In spite of these facts that prove there are no easy answers to the time it really takes for establishment, there are some things we can do to shorten that time between initial planting and when we can wean trees and shrubs off the water hose.
1. Go Native: I can’t stress this enough. Your local natives have evolved with your climate, soils, and other conditions that may exist. All other plants, no matter how well adapted or reliable have not had this advantage.
2. Use beneficial microbes: This is the cutting edge of the industry today. Mycorrhizal fungi and rhizobacteria form lasting relationships by colonizing roots. This gives a much greater benefit than fertilizers or root stimulators.
3. Compost: This is the fertilizer of choice. Compost supplies all necessary nutrients plus provides the correct habitat for beneficial soil microbes. Mix compost in the upper 3 to 4 inches of your native soil then supply an additional inch as much.
4. Mulch, mulch, mulch: Add additional layers of organic mulch on top of your composted soil. This is very beneficial in creating the type of soil profile found in natural woodlands. Widen the circle of mulch as your plants grow.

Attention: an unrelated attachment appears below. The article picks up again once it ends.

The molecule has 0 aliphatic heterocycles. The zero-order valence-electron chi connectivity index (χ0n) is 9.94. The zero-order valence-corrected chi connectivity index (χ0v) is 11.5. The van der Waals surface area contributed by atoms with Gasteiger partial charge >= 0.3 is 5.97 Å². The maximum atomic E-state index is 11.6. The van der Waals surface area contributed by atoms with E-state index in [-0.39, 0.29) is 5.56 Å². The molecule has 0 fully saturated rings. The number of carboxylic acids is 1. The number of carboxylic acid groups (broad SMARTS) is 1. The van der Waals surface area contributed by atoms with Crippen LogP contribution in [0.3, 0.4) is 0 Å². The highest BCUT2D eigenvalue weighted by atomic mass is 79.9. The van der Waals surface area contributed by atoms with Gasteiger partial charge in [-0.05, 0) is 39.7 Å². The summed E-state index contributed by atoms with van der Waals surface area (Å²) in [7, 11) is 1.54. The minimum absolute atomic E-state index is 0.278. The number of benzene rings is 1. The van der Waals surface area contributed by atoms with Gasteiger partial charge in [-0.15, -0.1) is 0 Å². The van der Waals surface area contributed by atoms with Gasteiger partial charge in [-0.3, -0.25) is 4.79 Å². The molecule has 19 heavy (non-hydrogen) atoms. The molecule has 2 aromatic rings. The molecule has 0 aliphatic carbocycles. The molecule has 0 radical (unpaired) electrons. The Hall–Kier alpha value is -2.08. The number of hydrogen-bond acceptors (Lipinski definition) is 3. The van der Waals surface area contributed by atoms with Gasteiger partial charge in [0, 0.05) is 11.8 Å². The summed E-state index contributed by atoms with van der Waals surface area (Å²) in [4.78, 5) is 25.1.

5. Irrigate deeply: Trees and shrubs benefit from deep moisture as opposed to constant shallow applications. Drip or slow irrigation accomplishes this goal best. Irrigate frequently at first then gradually less as plants become established. Eventually you should stop supplemental irrigation altogether with the exception of extreme drought years.
The establishment period is extremely important because transplants experience different levels of stress until they have had time to get roots established in your native soil. This means true cold hardiness, drought tolerance, and/or disease and insect resistance don’t kick in until the plant is firmly established. In fact, the plant is quite a bit less tolerant of any additional stress factors like these when it is first planted.
Trees and shrubs planted in deep fertile soils will naturally grow faster than the same variety planted in tightly compacted or thin soils over clay subsoil. This holds true even if you plant fast growing varieties. If you live in an area that has tight soils, all the more reason to look at your local natives for plants that do well in that type of soil. Yes, believe it or not, there are places where trees like mesquite become very valuable. I happen to live in one of those places.
Some of the new trees I planted earlier this year may not make it through this terrible drought but I am confident the mesquites will. Trees and shrubs are the backbone of our landscape. Proper culture and maintenance will result in a lifetime of reward. Unfortunately this does take time and truthfully there is no way to predict exactly how much time it will take especially when we have weather like we have experienced this year.
Trees should be the very first item on your landscaping list. If you have need of shade or screening you should plant as soon as you can even if you can’t afford to do much else. Early fall through late winter is the ideal season to plant.